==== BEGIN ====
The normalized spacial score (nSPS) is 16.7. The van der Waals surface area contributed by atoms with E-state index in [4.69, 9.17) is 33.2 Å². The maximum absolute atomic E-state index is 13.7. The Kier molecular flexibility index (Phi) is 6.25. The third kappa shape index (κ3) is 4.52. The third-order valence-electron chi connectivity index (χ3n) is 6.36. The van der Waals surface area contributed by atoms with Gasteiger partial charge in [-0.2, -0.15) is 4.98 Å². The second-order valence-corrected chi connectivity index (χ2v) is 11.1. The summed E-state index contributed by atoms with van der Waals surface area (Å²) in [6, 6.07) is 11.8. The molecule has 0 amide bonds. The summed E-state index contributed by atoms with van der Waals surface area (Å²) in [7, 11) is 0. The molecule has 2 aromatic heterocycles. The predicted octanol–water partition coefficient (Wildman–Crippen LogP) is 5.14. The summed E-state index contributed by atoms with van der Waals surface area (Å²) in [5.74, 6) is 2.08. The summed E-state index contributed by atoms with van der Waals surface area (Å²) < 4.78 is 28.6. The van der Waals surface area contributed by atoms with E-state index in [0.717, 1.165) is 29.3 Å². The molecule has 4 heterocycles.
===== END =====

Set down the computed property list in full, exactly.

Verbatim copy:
The normalized spacial score (nSPS) is 16.7. The van der Waals surface area contributed by atoms with E-state index in [4.69, 9.17) is 33.2 Å². The maximum absolute atomic E-state index is 13.7. The Kier molecular flexibility index (Phi) is 6.25. The third kappa shape index (κ3) is 4.52. The third-order valence-electron chi connectivity index (χ3n) is 6.36. The van der Waals surface area contributed by atoms with Gasteiger partial charge in [-0.2, -0.15) is 4.98 Å². The second-order valence-corrected chi connectivity index (χ2v) is 11.1. The summed E-state index contributed by atoms with van der Waals surface area (Å²) in [6, 6.07) is 11.8. The molecule has 0 amide bonds. The summed E-state index contributed by atoms with van der Waals surface area (Å²) in [7, 11) is 0. The molecule has 2 aromatic heterocycles. The predicted octanol–water partition coefficient (Wildman–Crippen LogP) is 5.14. The summed E-state index contributed by atoms with van der Waals surface area (Å²) in [5.74, 6) is 2.08. The summed E-state index contributed by atoms with van der Waals surface area (Å²) < 4.78 is 28.6. The van der Waals surface area contributed by atoms with E-state index in [0.717, 1.165) is 29.3 Å². The molecule has 4 heterocycles.